It would be well worth reading the following article, "The Pitchforks are coming for us Plutocrats" alongside the post below ...
Death and taxes are the great certainties of life. Last week listening to someone - have forgotten whom - on the radio talking about taxes I heard mention of 'death duties' as a tax worth exploring. For overseas readers we do not have death duties or tax payable on estates. But, to coin a phrase, 'I've been thinking' and I wonder if we should discuss death duties as part of the politics of Jesus.
In my view some very mischievous talk takes place about taxes. Recently I read a report of an otherwise sound and sensible NZ journalist asking a party leader committed to tax cuts why, if part of government, he would 'give' more money to the wealthy. Er, when we work for money, the income is ours, the government takes some it as taxes, the only 'giving' in the transaction is from the earner to the Inland Revenue. A tax cut is taking less from the earner not performing a charitable act!
In the end, from the politics of Jesus perspective, summing up teaching in passages such as Romans 13, taxes are contributions made by citizens for the apparatus of the state, including defence of the realm, and for an efficient means of enabling shared societal goals to be reached concerning the welfare of all.
Taxes have nothing to do with, say, depriving the wealthy of wealth, or redistributing income in order to equalise incomes or to at least compress the differences between highest and lowest earners. The latter goals may be laudable according to socialist theory, desirable in terms of developing a harmonious society, and - most importantly - they may be agreeable in terms of a proposal to an electorate which is accepted through voting at an election, but they have nothing to do with the politics of Jesus. Those politics require the care of the weak and vulnerable but doing that via voluntary charity is as much an expression of Jesus' teaching as doing it via a tax funded welfare system.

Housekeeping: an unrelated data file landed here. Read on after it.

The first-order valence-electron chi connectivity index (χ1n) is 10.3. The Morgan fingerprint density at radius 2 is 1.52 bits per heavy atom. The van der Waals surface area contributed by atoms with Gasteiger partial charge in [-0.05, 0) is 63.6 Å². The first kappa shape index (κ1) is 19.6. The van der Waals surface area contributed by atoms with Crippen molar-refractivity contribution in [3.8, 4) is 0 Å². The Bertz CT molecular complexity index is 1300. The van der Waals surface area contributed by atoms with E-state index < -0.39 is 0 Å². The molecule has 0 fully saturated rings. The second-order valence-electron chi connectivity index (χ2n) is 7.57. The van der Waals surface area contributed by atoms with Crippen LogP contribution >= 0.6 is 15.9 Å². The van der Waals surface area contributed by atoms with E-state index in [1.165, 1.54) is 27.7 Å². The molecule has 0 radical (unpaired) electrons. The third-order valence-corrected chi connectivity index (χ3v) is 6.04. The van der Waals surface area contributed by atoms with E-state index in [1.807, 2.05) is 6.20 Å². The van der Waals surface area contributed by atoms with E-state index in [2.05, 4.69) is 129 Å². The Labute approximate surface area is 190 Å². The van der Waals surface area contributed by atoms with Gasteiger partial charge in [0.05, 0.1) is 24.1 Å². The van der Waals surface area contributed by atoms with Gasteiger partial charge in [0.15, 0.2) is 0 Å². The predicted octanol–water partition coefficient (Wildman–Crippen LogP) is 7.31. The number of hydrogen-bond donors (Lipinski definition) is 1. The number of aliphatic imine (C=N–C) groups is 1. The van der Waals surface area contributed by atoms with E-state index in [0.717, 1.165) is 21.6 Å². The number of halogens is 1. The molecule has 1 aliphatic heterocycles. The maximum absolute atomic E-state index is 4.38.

My view on taxes as a means of creating an agreeable society is that I happily pay taxes in order to fund a welfare state as I prefer the dignity of people in need receiving benefits rather than sitting or lying outside every shop begging (literally) for their livelihood. Funding education (assisting people to be ready to take their place in the workforce) and health (ditto re avoiding begging for money to pay doctor's bills) is a logical extension of social contracting to be a welfare state rather than a non-welfare state. Elections, in such a society, in one perspective, are about the amount of tax required for that agreeable society.
Thinking in this way, responsible governments have a duty of care to the medium and long term future of the welfare state to ensure the economy is humming away: workers earn incomes from which taxes are taken. To take too much tax can be to drive down the number of workers (in NZ's case, people tend to avoid high taxes here by heading for overseas jobs) and/or to force away from NZ the entrepreneurial business people who start and develop new industries and businesses. If we really care for the poor we will want a rockstar economy! (Apparently we have one at the moment ... that is a better state to be in than a poorly performing one).
If all such talk means that we take care not to over tax incomes, nor to drive businesses away through unreasonable burdens of taxation, then the question arises, as it is around the world, are there nevertheless ways in which we can prevent the rate of growth of inequality as some wealthy people/families acquire more and more capital leaving less and less for the 99% (or even the 99.9%) to share in?
Death duties potentially are a means of constraining that growth. They have the advantage of not constraining business people through taxation while they are using their skills and acumen to grow and develop their wealth. Breaking up large estates is something NZ has form on: a long time ago large farms were forcibly broken into smaller parcels of land in order to allow more people to farm.
Of course in the politics of Jesus nothing is directly said about death duties. But quite a bit is said about the inability of wealth to be utilised after death! Our treasure should be built up in the Bank of Heavenly Credit, not stored in barns below.